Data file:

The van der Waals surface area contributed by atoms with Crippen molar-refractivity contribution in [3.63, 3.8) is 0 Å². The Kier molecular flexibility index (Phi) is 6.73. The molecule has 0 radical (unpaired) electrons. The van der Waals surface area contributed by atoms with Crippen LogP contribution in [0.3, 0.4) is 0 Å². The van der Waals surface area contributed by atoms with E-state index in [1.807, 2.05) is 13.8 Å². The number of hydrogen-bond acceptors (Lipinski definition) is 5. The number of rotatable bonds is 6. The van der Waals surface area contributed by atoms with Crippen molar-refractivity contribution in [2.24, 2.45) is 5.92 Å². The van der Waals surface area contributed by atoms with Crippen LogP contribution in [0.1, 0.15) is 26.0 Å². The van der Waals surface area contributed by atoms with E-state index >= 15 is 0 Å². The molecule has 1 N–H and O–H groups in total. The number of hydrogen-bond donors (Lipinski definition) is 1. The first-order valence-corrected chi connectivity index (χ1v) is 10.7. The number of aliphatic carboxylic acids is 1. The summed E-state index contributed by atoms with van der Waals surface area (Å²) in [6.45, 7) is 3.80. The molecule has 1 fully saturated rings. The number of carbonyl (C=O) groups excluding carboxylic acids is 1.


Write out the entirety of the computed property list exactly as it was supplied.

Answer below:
The van der Waals surface area contributed by atoms with Crippen molar-refractivity contribution in [3.63, 3.8) is 0 Å². The Kier molecular flexibility index (Phi) is 6.73. The molecule has 0 radical (unpaired) electrons. The van der Waals surface area contributed by atoms with Crippen LogP contribution in [0.3, 0.4) is 0 Å². The van der Waals surface area contributed by atoms with E-state index in [1.807, 2.05) is 13.8 Å². The number of hydrogen-bond acceptors (Lipinski definition) is 5. The number of rotatable bonds is 6. The van der Waals surface area contributed by atoms with Crippen molar-refractivity contribution in [2.24, 2.45) is 5.92 Å². The van der Waals surface area contributed by atoms with Crippen LogP contribution in [0.1, 0.15) is 26.0 Å². The van der Waals surface area contributed by atoms with E-state index >= 15 is 0 Å². The molecule has 1 N–H and O–H groups in total. The number of hydrogen-bond donors (Lipinski definition) is 1. The first-order valence-corrected chi connectivity index (χ1v) is 10.7. The number of aliphatic carboxylic acids is 1. The summed E-state index contributed by atoms with van der Waals surface area (Å²) in [6.45, 7) is 3.80. The molecule has 1 fully saturated rings. The number of carbonyl (C=O) groups excluding carboxylic acids is 1.